Future trailblazers are taking on the challenge of developing technology that will allow for vegetation growth on the surface of Mars. Students and faculty from universities around the country will converge at Kennedy Space Center (KSC) for this year's NASA MarsPort Engineering Design Student Competition 2002 conference organized by the Florida Space Grant Consortium (FSGC). Innovative design ideas will be presented as part of a two-day conference on May 14 - 15 at the Kurt H. Debus Conference Facility at the KSC Visitor Complex.
Participants will present a paper on engineering trade studies to design optimal configurations for a MarsPort Deployable Greenhouse (MDG) for operation on the surface of Mars.
The MarsPort competition actually began in the fall of 2001 when invitations were sent out to colleges and universities. Participating student teams were required to write and submit a proposal to the NASA MarsPort 2002 design review committee. From the 20 entries received, six teams were selected to investigate and perform trade studies to derive an optimal configuration for the MDG. This involves a systematic defining of the MDG, and requires analyzing and trading options for the greenhouse structure, light collection, water and nutrient delivery, atmospheric controls, crop selection, harvesting and materials handling, and thermal management. The design keeps in mind the need for a minimal mass and lift-off volume approach. In addition, deployment options from the spacecraft and on the surface are also being analyzed.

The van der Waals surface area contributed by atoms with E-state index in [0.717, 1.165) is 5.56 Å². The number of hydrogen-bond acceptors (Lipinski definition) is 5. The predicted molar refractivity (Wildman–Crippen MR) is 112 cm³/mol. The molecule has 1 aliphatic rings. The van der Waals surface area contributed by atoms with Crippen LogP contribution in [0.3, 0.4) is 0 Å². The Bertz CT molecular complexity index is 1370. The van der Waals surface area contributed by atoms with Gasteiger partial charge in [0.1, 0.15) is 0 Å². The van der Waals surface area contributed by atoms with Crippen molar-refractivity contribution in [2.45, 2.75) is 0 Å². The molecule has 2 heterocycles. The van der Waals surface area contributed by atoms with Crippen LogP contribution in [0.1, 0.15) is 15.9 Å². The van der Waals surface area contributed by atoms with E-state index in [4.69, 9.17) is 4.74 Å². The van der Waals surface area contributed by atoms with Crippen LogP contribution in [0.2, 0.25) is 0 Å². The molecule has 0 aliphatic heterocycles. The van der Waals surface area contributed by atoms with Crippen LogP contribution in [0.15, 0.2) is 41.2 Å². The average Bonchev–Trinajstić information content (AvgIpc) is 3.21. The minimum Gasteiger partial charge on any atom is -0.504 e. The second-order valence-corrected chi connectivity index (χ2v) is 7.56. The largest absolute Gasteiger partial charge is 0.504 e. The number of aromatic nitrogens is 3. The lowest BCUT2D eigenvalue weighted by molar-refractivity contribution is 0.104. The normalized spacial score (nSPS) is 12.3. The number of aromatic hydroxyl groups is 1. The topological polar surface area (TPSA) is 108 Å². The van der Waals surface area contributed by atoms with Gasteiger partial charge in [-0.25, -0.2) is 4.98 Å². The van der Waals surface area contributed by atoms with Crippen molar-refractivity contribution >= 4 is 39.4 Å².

Representatives of six university teams from Cornell University, University of Colorado-Boulder, University of Florida, University of Central Florida, Saint Louis University and Franklin W. Olin College of Engineering, who are the finalists of the competition, will be here to make their presentations before a panel of judges from KSC, Dynamac Corporation and Florida Institute of Technology. The winning team's innovative ideas will be used by NASA to evaluate and study other engineering trade concepts.
The 2002 MarsPort competition conference will also feature presentations by Dr. Sam Durrance, FSGC director and former astronaut, and Dr. Gary Stutte, Plant Scientist, Dynamac Corporation. JoAnn Morgan, KSC's External Relations and Business Development Director, will welcome the participants.
This year's MarsPort competition is jointly administered and sponsored by the FSGC and the Texas Space Grant Consortium and co-sponsored by KSC and the Florida Space Research Institute.
The FSGC was formed in 1989 when NASA implemented the National Space Grant College and Fellowship Program. The FSGC is a voluntary association of 17 universities and colleges along with KSC, Florida Space Authority (FSA), Astronaut Memorial Foundation and Higher Education Consortium for Math and Sciences. The FSGC represents Florida in NASA's Space Grant College and Education Program. It serves more than 230,000 university students in Florida.
The MarsPort Engineering Design Competition 2002 conference hours are 9:15 a.m. - 6 p.m. on Tuesday, May 14. The award ceremony will be held on Wednesday, May 15 at 1:45 p.m. where Dr. James L. Jennings, KSC Deputy Director, will present awards to the winning teams. Further information on the NASA MarsPort competition may be obtained by calling the Florida Space Grant Consortium at 321-452-4301.
Media representatives are invited to attend and should drive directly to the KSC Visitor Complex and proceed to the Debus Conference Facility.